A Camel Named Yorkshire
Well, I think he was the owner – I’m actually a little unsure about that. As far as I know, he’s the guy who messaged me on WhatsApp when I made the booking. The only problem is that the guy who messaged me was named “Marwan” and I heard the guy I was talking to in person introduce himself as “Hassan” to other guests. I think he might have been a cousin, but who knows?
Anyway, we jumped into Marwan/Hassan’s car and drove to the entrance of the Giza Necropolis. I had partially booked this particular hotel because it was only a little over a mile (1.7 km, if you’re being precise) as the crow flies from the Pyramids but, having seen Cairo traffic and its…liberal approach to the Highway Code, I decided that walking was perhaps not the smartest idea.
Mar-san kindly went about getting me a ticket, sparing me a few minutes of standing in a queue. I then had to get out of the car, scan my ticket, walk through a metal detector, then get back in the car on the other side – security theatre at its finest! Now in the complex, we drove up to a viewpoint from which you can get a reasonably good view of the three main pyramids. Has-wan claimed it was the only place you can see all three in one panorama, which isn’t even slightly true, but it was a nice view.
Next stop was the Pyramid of Khafre – my favourite of the pyramids, for a silly reason. Basically, it’s the only one which is still relatively smooth at the top, presumably looking somewhat like it did when it was first completed over 4,500 years ago, minus the limestone cladding that would have made it shine bright white in the desert sun. I discovered, at this point, that it is possible to go inside the Pyramids and see the tombs therein. I also discovered that you needed to pay extra for this privilege and that I’d only been bought the most basic ticket, so that’s an experience that will have to wait for a future visit.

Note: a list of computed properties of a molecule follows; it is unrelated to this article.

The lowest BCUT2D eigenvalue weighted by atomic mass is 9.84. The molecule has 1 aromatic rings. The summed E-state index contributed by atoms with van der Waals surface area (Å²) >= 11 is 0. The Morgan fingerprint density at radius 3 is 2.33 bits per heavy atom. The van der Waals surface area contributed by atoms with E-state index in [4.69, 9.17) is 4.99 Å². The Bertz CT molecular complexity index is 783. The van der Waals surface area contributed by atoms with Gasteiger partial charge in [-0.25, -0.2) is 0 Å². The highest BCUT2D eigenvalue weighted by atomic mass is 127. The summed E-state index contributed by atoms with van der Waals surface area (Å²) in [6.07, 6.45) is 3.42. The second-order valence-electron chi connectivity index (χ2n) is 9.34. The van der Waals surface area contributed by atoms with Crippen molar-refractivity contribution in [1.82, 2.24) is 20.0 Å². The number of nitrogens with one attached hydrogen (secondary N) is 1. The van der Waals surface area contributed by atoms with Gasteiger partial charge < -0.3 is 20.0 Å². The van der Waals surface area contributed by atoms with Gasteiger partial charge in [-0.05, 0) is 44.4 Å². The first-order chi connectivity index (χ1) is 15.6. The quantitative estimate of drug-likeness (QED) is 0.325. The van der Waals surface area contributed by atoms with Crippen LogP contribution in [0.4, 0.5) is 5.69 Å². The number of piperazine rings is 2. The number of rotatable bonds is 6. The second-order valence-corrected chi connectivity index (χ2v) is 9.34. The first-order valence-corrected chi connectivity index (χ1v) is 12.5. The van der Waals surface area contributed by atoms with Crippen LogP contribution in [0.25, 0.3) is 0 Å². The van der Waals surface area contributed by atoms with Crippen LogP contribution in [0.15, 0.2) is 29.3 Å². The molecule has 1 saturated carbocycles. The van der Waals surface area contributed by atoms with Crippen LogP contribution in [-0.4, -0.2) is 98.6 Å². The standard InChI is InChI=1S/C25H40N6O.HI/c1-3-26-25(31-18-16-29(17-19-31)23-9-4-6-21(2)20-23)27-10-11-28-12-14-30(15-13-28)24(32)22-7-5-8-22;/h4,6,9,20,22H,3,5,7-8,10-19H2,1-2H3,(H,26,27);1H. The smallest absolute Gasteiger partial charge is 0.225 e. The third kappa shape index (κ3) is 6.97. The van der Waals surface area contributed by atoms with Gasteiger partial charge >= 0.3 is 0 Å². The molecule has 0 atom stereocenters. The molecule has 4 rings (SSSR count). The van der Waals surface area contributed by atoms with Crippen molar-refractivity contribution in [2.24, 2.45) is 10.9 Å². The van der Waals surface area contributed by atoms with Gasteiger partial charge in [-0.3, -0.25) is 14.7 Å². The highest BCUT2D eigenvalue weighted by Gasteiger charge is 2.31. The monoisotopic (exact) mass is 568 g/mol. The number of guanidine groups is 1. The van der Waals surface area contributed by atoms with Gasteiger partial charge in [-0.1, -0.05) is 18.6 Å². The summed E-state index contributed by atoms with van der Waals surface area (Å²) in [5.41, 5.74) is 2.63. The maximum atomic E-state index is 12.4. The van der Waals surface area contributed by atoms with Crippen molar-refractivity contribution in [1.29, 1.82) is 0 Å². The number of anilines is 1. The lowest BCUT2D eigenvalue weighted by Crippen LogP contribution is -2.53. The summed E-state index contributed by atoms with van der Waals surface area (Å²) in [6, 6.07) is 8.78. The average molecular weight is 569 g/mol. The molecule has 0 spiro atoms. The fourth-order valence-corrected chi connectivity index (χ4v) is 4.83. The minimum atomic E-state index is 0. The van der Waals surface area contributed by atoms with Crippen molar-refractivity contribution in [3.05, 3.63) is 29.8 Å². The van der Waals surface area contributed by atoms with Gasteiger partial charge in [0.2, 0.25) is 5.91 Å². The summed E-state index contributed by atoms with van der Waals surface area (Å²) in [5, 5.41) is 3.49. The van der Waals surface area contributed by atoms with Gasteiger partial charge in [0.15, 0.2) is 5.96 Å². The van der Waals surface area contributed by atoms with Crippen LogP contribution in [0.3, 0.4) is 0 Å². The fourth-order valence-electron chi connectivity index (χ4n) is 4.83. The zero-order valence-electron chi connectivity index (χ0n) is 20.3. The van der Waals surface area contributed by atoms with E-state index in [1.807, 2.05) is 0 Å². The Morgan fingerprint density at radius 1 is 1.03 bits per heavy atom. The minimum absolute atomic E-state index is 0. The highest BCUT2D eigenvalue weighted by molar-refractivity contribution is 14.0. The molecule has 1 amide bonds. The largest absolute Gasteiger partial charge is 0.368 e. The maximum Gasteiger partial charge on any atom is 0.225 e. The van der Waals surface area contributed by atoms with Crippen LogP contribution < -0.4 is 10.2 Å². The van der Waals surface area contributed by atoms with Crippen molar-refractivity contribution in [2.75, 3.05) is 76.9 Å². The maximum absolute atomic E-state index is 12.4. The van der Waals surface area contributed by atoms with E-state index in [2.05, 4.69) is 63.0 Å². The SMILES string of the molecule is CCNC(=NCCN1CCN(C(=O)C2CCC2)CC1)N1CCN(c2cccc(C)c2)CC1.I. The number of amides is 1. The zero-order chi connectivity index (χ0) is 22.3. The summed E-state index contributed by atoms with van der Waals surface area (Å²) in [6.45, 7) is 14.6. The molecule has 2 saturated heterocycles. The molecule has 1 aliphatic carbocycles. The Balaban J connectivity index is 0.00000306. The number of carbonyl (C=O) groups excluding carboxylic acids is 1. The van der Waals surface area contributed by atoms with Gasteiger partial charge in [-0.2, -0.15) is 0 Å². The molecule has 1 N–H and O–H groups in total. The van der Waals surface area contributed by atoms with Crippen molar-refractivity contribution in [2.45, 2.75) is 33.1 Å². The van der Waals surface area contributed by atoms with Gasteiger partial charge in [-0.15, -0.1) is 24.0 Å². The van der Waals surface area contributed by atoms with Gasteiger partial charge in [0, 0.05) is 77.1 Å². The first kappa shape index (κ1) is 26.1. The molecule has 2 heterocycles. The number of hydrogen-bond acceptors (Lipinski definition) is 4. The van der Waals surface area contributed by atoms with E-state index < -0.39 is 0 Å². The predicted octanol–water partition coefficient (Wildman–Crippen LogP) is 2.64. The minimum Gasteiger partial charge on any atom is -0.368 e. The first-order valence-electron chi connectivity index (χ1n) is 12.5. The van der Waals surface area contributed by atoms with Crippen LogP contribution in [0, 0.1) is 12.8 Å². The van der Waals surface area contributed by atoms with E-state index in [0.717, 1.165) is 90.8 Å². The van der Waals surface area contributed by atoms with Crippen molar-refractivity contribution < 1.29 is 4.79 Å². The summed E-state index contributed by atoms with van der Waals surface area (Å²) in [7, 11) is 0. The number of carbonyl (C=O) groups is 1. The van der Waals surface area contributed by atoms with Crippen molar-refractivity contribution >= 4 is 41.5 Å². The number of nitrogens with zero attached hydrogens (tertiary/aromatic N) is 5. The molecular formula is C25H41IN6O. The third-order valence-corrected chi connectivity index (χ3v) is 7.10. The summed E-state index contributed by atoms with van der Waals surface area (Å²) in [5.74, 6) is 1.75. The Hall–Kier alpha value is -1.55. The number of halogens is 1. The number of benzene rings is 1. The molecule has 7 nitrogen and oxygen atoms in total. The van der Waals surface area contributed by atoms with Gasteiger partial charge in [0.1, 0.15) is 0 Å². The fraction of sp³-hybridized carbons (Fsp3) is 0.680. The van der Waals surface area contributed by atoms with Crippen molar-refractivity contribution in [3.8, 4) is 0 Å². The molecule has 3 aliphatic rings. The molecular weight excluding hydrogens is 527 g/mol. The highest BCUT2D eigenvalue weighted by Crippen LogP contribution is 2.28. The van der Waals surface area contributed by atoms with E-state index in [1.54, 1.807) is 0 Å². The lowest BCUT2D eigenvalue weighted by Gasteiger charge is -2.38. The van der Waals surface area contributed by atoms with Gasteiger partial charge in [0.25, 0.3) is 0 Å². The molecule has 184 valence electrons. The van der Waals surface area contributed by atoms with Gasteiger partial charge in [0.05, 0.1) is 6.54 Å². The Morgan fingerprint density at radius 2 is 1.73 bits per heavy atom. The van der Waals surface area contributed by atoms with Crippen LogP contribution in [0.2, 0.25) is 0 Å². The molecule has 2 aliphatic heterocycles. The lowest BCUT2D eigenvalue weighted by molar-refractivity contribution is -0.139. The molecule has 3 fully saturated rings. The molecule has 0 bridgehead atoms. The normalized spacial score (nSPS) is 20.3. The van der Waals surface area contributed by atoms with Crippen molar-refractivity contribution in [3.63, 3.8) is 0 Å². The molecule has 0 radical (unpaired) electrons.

We next walked around the Great Pyramid and the nearby small tombs – all very impressive. The size is certainly awe-inspiring, as is the precision with which they were built, despite the lack of modern tools and techniques. Given what sometimes passes for a completed building today, perhaps that should be “thanks to the lack of modern tools and techniques”?
As we walked around, my hotelier-cum-guide would occasionally share fascinating little facts, like explaining that the reason the security guards were stopping people climbing up the pyramids was because there used to be a trend of suicidal Egyptians climbing to the top and threatening to throw themselves off. For actual historical details, we both resorted to Google.
Finally, we reached the Sphinx. While I was taking photos, I noticed a group of Indian tourists doing some silly poses – pretending to kiss the [weirdly small] human head atop the mighty lion’s body. At first, I rolled my eyes at the clichéd silliness but, seeing how much fun they were having looking at the resulting pictures, I handed Hamwar my phone and, I’m happy to say, found my version just as entertaining. Turns out silly can also be fun.
Ask a silly question
A few days before my flight from Bangkok, I’d told a friend the few specifics of the planned trip, naturally including the intention to visit the Pyramids since that was the one part I’d locked in. He decided to give me a few challenges to complete along the way, being a very good friend who knows how my mind works very well. One was to answer a few questions about the ancient ruins of the Giza Necropolis. Those questions were:
- Are they as awe-inspiring in real life as they are on TV? Answer: Absolutely!
- Is the Sphinx as close to the Pyramids as it seems? Answer: Pretty much – it’s only a few hundred yards/metres from the Sphinx to the Great Pyramid, so they do indeed feel like part of the same compact complex.
- Is there a Starbucks that’s right next to the Pyramids? Answer: Not that I saw. There’s a good distance of desert, roads, and car park between the city and the Pyramids, not to mention a substantial wall. Also, Starbucks isn’t especially common in Cairo.
- Does the Sphinx have a butthole? Answer: Sadly not – the tail hides it.
Like I said, silly can be fun.
Mar-Hassan-wan’s idea of a tour was unfortunately very reminiscent of tuk-tuk tours in Bangkok – very briefly visit the interesting historical sites and then head to some remote factory or other that gives the guide a commission. In Thailand, it’s often a gem shop. In Egypt, it was a perfume factory.